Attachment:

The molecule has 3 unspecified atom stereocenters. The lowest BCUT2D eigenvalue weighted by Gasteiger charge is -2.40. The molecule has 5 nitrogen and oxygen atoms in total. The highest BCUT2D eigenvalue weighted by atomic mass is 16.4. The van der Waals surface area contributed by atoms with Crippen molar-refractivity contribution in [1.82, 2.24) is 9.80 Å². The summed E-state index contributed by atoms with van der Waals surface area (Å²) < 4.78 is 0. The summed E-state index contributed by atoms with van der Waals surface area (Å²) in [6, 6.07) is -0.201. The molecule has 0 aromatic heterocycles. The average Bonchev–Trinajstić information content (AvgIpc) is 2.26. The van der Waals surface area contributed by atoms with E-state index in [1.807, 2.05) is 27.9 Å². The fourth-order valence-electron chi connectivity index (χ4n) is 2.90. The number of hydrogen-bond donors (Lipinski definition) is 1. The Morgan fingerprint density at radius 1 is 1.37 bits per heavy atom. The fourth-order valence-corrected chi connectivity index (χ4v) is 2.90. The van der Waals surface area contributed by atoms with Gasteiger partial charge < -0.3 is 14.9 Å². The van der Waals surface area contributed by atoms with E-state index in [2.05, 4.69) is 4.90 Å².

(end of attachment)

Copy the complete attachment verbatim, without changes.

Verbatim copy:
The molecule has 3 unspecified atom stereocenters. The lowest BCUT2D eigenvalue weighted by Gasteiger charge is -2.40. The molecule has 5 nitrogen and oxygen atoms in total. The highest BCUT2D eigenvalue weighted by atomic mass is 16.4. The van der Waals surface area contributed by atoms with Crippen molar-refractivity contribution in [1.82, 2.24) is 9.80 Å². The summed E-state index contributed by atoms with van der Waals surface area (Å²) < 4.78 is 0. The summed E-state index contributed by atoms with van der Waals surface area (Å²) in [6, 6.07) is -0.201. The molecule has 0 aromatic heterocycles. The average Bonchev–Trinajstić information content (AvgIpc) is 2.26. The van der Waals surface area contributed by atoms with E-state index in [1.807, 2.05) is 27.9 Å². The fourth-order valence-electron chi connectivity index (χ4n) is 2.90. The number of hydrogen-bond donors (Lipinski definition) is 1. The Morgan fingerprint density at radius 1 is 1.37 bits per heavy atom. The fourth-order valence-corrected chi connectivity index (χ4v) is 2.90. The van der Waals surface area contributed by atoms with Gasteiger partial charge < -0.3 is 14.9 Å². The van der Waals surface area contributed by atoms with E-state index in [2.05, 4.69) is 4.90 Å².